Beirut’s racecourse, which hosted monarchs and movie stars in its chic heyday and survived Lebanon's civil war, is struggling to secure its future after years of slow decline.
The Hippodrome marked its centenary last year. But it has an ageing clientele, must fend of private developers and has lost revenue to illegal gambling.
Now it is seeking a younger crowd and new investment from city authorities.
Its director general Nabil Nasrallah is studying the draft of an advertisment for family-friendly night races, a move he hopes will bring in more youthful punters.
“Would it be better to use the phrase 'back a winner' or 'guess a winner'?” he wonders.
He proposes using what is rare patch of green in Beirut’s centre as a park on days when there is no racing, and hopes to restore the racecourse to its past glories with development projects.
The city authorities, which own it, have not yet put in the money, he says.
On white plastic chairs in the concrete stands, amid the chatter of conversation and the gurgle of water pipes, most men watching the horses one recent Sunday are middle-aged or older.
Many had patronised the Hippodrome since its 1960s heyday, when the city painted itself as the Paris of the Middle East and races drew a glittering high-society crowd.
“All the presidents of republics and officials visiting from abroad used to come here, like the Shah of Iran, [Saudi] King Abdulziz and the king of Greece. It was one of the most prestigious and beautiful places in Beirut,” Nasrallah says.
Back then the original elegant grandstand was filled with spectators and 15 horses ran each race, instead of five now.
The grandstand was smashed in the fighting when Israel occupied Beirut in 1982.
The Hippodrome was for years on the “Green Line”, the front between Lebanon's warring factions in the 1975-1990 civil war, and nearby city buildings still bear the marks of bullets and shrapnel on their ripped facades.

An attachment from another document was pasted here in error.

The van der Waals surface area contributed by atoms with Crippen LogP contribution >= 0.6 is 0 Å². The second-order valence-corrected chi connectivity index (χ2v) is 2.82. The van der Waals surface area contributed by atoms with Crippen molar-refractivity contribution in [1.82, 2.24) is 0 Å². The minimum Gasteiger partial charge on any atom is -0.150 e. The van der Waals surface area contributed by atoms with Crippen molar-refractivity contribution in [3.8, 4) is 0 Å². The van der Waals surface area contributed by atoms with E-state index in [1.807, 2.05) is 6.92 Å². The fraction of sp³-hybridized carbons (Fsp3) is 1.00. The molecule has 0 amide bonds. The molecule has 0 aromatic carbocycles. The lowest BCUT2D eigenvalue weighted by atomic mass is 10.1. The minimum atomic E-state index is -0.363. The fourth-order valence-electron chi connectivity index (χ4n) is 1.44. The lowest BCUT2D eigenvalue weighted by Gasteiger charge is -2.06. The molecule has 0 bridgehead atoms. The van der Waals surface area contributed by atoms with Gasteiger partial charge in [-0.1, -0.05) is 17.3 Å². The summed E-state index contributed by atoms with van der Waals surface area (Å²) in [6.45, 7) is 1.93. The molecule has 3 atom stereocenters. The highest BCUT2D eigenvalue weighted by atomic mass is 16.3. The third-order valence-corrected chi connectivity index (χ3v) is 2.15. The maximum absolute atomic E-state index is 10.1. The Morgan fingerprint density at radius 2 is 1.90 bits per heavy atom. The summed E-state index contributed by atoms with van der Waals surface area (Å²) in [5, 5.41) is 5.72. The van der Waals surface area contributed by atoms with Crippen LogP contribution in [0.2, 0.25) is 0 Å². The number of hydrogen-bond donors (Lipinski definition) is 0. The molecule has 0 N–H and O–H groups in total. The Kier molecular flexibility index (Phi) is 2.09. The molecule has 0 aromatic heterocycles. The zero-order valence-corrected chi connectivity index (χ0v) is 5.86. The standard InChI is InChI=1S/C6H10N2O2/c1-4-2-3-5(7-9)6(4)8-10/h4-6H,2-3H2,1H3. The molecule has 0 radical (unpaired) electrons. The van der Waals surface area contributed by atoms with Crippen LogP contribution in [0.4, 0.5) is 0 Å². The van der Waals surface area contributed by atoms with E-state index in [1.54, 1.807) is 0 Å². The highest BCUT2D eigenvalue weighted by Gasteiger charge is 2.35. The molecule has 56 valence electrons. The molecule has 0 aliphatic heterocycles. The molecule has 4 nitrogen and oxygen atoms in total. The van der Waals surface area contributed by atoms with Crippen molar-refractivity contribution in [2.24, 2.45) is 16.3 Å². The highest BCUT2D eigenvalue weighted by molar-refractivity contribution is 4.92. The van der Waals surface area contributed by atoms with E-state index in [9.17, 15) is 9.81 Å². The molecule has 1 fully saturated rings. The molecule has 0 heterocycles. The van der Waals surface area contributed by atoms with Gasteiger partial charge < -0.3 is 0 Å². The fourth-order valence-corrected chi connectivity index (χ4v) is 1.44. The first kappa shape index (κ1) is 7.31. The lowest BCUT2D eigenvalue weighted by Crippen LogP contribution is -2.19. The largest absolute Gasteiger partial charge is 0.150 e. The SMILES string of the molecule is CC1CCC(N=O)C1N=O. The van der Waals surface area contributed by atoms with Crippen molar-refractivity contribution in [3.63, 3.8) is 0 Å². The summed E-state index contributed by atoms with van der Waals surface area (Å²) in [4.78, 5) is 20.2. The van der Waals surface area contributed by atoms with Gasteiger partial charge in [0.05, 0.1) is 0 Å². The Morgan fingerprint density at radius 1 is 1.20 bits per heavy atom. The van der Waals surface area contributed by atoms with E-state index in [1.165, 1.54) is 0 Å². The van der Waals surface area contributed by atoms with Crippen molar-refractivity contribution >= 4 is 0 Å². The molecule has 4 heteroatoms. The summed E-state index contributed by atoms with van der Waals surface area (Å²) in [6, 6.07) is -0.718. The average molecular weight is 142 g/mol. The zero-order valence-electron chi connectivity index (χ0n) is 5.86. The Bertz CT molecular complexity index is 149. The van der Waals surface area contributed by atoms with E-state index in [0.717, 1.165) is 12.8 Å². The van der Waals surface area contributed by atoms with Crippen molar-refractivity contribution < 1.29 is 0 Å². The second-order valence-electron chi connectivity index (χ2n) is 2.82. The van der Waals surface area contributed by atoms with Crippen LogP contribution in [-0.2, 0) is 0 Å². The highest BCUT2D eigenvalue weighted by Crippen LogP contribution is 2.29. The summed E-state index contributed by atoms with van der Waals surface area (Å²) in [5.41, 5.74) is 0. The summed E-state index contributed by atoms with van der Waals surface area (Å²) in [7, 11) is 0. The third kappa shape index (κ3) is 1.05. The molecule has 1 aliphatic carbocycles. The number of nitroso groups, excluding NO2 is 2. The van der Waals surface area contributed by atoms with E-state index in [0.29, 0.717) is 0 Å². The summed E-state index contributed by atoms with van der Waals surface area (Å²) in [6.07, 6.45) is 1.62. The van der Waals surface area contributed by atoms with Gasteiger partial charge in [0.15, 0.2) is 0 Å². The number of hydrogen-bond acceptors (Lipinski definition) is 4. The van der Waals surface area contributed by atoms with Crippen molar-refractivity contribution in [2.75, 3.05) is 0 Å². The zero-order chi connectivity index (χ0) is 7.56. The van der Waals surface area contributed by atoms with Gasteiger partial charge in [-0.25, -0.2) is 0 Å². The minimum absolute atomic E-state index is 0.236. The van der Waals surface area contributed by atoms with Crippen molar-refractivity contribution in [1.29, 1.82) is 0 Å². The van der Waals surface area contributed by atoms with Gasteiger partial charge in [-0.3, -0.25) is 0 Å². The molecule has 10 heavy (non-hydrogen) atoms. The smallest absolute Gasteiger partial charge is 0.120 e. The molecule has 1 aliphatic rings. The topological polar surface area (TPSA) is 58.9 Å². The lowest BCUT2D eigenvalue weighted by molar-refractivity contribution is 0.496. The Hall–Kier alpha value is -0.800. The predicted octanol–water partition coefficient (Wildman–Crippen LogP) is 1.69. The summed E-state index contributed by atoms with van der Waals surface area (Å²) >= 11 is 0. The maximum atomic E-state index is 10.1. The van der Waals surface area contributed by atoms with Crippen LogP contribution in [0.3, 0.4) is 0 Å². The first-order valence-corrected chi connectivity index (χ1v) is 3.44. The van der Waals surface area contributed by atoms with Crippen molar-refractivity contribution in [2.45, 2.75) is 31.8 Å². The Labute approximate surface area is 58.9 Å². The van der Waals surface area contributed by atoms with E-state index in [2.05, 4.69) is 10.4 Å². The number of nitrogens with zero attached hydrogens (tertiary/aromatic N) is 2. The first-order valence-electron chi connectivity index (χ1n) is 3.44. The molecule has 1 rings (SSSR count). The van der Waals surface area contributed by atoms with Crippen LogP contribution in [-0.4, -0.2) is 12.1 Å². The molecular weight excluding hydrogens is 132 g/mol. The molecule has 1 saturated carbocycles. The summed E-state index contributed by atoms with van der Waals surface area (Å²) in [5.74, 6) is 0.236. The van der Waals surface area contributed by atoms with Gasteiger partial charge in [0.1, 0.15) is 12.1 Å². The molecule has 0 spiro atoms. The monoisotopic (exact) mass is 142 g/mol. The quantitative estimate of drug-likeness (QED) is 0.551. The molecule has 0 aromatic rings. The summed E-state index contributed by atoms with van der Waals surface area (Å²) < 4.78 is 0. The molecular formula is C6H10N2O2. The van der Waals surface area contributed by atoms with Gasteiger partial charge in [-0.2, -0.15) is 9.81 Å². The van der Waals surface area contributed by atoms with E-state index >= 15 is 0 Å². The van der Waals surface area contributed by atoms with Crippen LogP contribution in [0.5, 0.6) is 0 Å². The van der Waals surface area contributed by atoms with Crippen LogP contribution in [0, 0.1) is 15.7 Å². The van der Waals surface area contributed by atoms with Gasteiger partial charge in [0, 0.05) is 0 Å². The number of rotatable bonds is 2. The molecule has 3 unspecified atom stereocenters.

“We had more than 10,000 people coming from east and west, from the different sides, for race meetings,” says Nasrallah of races during the war. Unlike other crossing points on the front line, the racecourse was not a target for snipers.
But the Gulf sheikhs who used to race their thoroughbreds here now have racecourses in their own countries, although Islamic law bars the gambling that attracts many punters in Beirut.
Elias Yousef, a dandified 76-year-old barber sporting a scarlet handkerchief in the breast pocket of his white linen jacket, says he bets up to 100,000 Lebanese pounds (£51) a week.
“It's my sickness,” he says.
Nasrallah says that illegal gambling had reduced the volume of bets placed with official bookies at the racecourse.
In the VIP suite in the stand, five men sit around a table overlooking the course, filling ashtrays, emptying coffee cups and waving white betting slips.
They cheer raucously, ribbing a retired judge who had backed a horse that was disqualified for an infraction after romping home in first place.
A bell rings and spectators walk over to the white fences of an exercise yard to cast expert eyes over the horses before they run the next race.
There is a murmur of excitement and everybody rushes towards the stand, craning their necks for the start of the race.
“Come on! Come on!” the crowd shouts in Arabic and French. All eyes are fixed on the red dust of the track as the horses thunder past.
The winning jockey is a Syrian, a tiny man in orange and black colours, sweat and red dust staining his face. He came to race in Lebanon after the war in Syria began, he says.
After the race, he and the other jockeys gather in the weighing room, taking turns to sit in the harness of a wrought-iron scale while a man slowly adds weights until it tilts.
Outside, Jamil Helo, aged 85, sits waiting for the last race. He has come to the races in Beirut since 1965.
“Sometimes I win a little, sometimes I lose a lot,” he says.. “It's in my blood.”
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